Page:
Sunday, August 05, 2012

Community Resource Binder

Here is a great way to keep track of all of your community resource/agency information (phone numbers, addresses, insurance information, hours, etc.). A resource binder! The contents of this binder are easy to update, easy to access, and perfect for a school counselor on the run!

A colorful, "easy-to-find on your desk" binder

Pocket folders to hold items such as copies of district parental waivers, compiled resource lists to give to parents/guardians, and other important resource sheets that may be needed during meetings, etc.

Numerous clear plastic business card pages/holders.

I purchased blank, printable business cards so that I could hand write or create "business cards" on my computer and print community resource information on each card (the information from one resource per card). Most of my cards are handwritten, however, those that I printed out on my computer contain information that rarely changes - such as county agency phone numbers and addresses. An example is seen below.

 A few years back, I found decorative blank business card sheets that I purchased (instead of the plain white ones you see above). I just thought they were way more fun to look at!

While the resources in my binder are not all inclusive I create a card for those places/professionals I have had to contact or have worked with. When I need the information, it is at my fingertips. When parents/guardians ask for community resource ideas, I am able to quickly access the information to give to them.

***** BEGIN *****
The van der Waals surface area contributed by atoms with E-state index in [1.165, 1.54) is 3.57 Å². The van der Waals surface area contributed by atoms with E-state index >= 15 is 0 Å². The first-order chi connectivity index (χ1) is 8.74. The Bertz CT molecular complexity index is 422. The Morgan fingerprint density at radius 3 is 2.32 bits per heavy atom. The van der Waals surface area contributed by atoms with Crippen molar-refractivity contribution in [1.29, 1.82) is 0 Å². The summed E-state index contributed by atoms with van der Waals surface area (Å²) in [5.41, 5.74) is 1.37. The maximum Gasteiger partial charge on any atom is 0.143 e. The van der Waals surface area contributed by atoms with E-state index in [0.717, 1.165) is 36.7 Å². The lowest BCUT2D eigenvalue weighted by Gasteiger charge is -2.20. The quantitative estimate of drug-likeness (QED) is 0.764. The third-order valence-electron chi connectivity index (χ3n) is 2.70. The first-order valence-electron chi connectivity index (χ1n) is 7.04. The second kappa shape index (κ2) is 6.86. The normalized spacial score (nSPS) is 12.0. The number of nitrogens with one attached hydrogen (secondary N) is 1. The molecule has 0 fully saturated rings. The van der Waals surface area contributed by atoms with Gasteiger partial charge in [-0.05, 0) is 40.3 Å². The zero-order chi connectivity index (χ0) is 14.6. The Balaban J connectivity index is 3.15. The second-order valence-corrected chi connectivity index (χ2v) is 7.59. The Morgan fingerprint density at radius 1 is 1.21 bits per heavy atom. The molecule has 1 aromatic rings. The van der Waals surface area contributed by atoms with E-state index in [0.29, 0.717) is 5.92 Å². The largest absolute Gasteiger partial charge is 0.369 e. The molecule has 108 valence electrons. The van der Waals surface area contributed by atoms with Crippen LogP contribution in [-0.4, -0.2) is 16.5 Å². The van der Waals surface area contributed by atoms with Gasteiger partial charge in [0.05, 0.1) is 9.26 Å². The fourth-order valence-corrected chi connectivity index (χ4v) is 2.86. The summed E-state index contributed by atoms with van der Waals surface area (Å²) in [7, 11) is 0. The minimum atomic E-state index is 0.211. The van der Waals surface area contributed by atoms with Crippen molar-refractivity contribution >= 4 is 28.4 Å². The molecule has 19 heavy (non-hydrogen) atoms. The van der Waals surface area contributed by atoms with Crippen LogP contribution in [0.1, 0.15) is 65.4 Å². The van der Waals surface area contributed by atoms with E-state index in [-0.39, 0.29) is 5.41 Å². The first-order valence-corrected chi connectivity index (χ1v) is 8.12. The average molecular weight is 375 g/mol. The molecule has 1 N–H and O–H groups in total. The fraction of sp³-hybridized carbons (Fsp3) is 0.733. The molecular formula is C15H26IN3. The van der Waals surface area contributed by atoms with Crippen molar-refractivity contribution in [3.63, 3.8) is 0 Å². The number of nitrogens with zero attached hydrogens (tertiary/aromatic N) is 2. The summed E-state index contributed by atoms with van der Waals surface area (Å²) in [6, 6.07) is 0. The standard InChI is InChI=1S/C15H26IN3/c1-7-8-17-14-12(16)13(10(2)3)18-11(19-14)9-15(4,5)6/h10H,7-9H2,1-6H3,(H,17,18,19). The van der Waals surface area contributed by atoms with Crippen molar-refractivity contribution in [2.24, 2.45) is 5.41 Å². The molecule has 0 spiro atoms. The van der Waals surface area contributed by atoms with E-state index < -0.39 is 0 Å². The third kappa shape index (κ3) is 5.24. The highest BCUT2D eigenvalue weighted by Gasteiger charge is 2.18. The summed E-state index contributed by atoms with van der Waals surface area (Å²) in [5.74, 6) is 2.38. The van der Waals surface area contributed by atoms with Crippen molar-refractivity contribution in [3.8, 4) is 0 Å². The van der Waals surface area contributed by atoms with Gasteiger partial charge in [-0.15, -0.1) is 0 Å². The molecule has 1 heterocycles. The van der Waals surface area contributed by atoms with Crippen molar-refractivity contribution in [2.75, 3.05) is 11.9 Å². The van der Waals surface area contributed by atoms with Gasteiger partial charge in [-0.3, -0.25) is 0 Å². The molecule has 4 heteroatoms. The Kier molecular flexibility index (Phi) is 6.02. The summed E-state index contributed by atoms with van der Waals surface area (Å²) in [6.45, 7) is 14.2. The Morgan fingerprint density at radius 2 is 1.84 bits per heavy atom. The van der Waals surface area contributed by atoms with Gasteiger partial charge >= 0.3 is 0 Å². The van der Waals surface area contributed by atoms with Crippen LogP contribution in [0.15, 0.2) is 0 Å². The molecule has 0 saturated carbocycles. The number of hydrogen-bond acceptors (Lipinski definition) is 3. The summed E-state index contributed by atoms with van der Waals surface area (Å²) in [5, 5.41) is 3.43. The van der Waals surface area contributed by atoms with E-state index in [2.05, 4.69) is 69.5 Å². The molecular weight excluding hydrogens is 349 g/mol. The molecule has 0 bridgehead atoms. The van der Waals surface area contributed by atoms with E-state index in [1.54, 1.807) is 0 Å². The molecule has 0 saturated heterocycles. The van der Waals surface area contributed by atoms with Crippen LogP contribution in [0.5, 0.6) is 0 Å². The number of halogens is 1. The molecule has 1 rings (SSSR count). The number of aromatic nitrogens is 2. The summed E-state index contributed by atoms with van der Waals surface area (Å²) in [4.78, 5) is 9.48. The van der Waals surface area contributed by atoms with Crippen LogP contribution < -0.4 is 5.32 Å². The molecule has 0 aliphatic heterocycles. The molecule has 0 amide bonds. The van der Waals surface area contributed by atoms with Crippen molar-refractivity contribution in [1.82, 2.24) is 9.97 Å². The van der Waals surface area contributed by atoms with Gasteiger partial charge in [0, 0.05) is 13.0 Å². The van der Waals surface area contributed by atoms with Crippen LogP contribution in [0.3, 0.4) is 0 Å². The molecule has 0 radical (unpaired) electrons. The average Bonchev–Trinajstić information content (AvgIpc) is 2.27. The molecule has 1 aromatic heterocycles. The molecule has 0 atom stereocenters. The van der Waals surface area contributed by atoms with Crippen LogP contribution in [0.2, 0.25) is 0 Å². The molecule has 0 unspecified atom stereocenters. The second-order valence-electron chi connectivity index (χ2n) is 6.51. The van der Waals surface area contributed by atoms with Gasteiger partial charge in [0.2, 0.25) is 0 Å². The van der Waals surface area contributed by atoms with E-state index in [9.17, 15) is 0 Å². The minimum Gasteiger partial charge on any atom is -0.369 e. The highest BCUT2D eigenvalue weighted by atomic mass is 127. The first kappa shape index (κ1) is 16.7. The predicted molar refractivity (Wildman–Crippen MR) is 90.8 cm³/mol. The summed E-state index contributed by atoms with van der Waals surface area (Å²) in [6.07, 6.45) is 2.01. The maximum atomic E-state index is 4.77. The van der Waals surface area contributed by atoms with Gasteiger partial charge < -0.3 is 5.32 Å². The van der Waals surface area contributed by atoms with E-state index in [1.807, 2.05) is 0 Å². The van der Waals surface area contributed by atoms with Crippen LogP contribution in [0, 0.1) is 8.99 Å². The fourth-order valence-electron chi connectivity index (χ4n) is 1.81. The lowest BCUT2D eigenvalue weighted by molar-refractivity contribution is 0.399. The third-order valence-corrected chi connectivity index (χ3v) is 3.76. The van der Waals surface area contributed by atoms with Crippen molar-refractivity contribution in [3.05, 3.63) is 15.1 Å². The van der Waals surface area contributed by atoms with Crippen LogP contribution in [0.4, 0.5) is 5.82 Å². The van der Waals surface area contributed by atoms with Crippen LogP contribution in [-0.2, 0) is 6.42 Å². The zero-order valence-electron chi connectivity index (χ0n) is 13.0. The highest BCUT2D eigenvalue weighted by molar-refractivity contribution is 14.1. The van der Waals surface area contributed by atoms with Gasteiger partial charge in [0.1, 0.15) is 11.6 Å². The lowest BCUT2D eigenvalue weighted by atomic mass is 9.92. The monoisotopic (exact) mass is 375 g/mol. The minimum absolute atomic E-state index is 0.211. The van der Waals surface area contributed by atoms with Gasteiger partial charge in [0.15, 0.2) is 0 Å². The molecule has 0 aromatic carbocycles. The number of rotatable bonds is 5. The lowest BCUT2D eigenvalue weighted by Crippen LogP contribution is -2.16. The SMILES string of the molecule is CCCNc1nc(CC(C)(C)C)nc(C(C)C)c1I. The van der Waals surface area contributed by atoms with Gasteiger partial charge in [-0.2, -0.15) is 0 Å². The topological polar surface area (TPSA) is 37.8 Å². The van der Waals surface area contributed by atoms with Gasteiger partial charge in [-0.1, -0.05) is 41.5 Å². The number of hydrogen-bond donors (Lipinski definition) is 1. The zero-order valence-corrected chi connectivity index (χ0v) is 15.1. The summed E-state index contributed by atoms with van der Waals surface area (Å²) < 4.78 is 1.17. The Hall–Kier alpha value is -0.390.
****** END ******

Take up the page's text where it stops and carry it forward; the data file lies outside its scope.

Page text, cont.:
Information on the front of most cards include:
  • Name of agency, doctor, therapist, community agency, etc.
  • Phone number
  • Fax number
  • Address
  • Website information
Information on the back of the mental health cards include:
  • Insurances accepted by resource if known -- (this information has been the most useful to me)
Categories of cards:
  • local mental health agencies
  • local governmental agencies (welfare office, department of health, children and youth, etc.)
  • local doctors (developmental specialists, psychiatrists, psychologists)
  • local mental health providers (therapists, counselors)
  • other community resources (Salvation Army, food banks, Headstart, Red Cross, etc.)
  • community activities (boy/girl scouts, big brothers/big sisters, recreational department, YMCA, etc.)
  • any business cards I received from folks in the field

Using the information I have compiled on my cards, I created a sheet of resources to hand to parents/guardians when asked. On this handout, I state that the list is not all inclusive, but includes some resources in our area. If nothing else, this list provides a starting point for parents/guardians looking for outside services for their child(ren) or family.

1 comment:

  1. I did this last year and I LOVE it! I've converted everything to binders as opposed to folders and it's working like a charm. I have my 504 binder, Small Groups binder, etc.